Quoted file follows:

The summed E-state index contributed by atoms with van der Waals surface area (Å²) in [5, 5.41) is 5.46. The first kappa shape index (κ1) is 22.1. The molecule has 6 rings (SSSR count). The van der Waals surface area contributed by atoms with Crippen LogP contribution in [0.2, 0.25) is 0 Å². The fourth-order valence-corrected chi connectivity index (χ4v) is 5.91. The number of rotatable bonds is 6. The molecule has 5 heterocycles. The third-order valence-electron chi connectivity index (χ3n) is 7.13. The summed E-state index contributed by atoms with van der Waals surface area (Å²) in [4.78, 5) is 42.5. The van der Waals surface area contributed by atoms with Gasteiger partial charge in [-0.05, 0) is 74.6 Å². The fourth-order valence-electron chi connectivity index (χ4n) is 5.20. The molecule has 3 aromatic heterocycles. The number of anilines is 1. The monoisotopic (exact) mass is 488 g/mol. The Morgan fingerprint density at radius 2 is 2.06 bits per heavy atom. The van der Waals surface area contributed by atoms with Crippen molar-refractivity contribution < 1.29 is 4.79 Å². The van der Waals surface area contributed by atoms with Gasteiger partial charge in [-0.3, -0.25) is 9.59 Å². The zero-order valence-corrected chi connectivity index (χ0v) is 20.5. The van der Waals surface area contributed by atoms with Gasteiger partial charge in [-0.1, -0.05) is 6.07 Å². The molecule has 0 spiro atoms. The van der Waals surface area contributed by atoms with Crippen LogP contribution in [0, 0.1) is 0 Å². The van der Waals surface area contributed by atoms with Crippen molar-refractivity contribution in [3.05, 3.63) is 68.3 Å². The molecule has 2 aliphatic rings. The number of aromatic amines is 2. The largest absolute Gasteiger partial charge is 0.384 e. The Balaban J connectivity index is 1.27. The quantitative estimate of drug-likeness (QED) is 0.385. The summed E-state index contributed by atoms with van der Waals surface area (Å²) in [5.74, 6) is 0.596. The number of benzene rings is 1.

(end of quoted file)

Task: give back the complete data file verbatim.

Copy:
The summed E-state index contributed by atoms with van der Waals surface area (Å²) in [5, 5.41) is 5.46. The first kappa shape index (κ1) is 22.1. The molecule has 6 rings (SSSR count). The van der Waals surface area contributed by atoms with Crippen LogP contribution in [0.2, 0.25) is 0 Å². The fourth-order valence-corrected chi connectivity index (χ4v) is 5.91. The number of rotatable bonds is 6. The molecule has 5 heterocycles. The third-order valence-electron chi connectivity index (χ3n) is 7.13. The summed E-state index contributed by atoms with van der Waals surface area (Å²) in [4.78, 5) is 42.5. The van der Waals surface area contributed by atoms with Gasteiger partial charge in [-0.05, 0) is 74.6 Å². The fourth-order valence-electron chi connectivity index (χ4n) is 5.20. The molecule has 3 aromatic heterocycles. The number of anilines is 1. The monoisotopic (exact) mass is 488 g/mol. The Morgan fingerprint density at radius 2 is 2.06 bits per heavy atom. The van der Waals surface area contributed by atoms with Crippen molar-refractivity contribution < 1.29 is 4.79 Å². The van der Waals surface area contributed by atoms with Gasteiger partial charge in [-0.3, -0.25) is 9.59 Å². The zero-order valence-corrected chi connectivity index (χ0v) is 20.5. The van der Waals surface area contributed by atoms with Gasteiger partial charge in [-0.1, -0.05) is 6.07 Å². The molecule has 0 spiro atoms. The van der Waals surface area contributed by atoms with Crippen LogP contribution in [0, 0.1) is 0 Å². The van der Waals surface area contributed by atoms with Crippen molar-refractivity contribution in [3.05, 3.63) is 68.3 Å². The molecule has 2 aliphatic rings. The number of aromatic amines is 2. The largest absolute Gasteiger partial charge is 0.384 e. The Balaban J connectivity index is 1.27. The quantitative estimate of drug-likeness (QED) is 0.385. The summed E-state index contributed by atoms with van der Waals surface area (Å²) in [5.74, 6) is 0.596. The number of benzene rings is 1.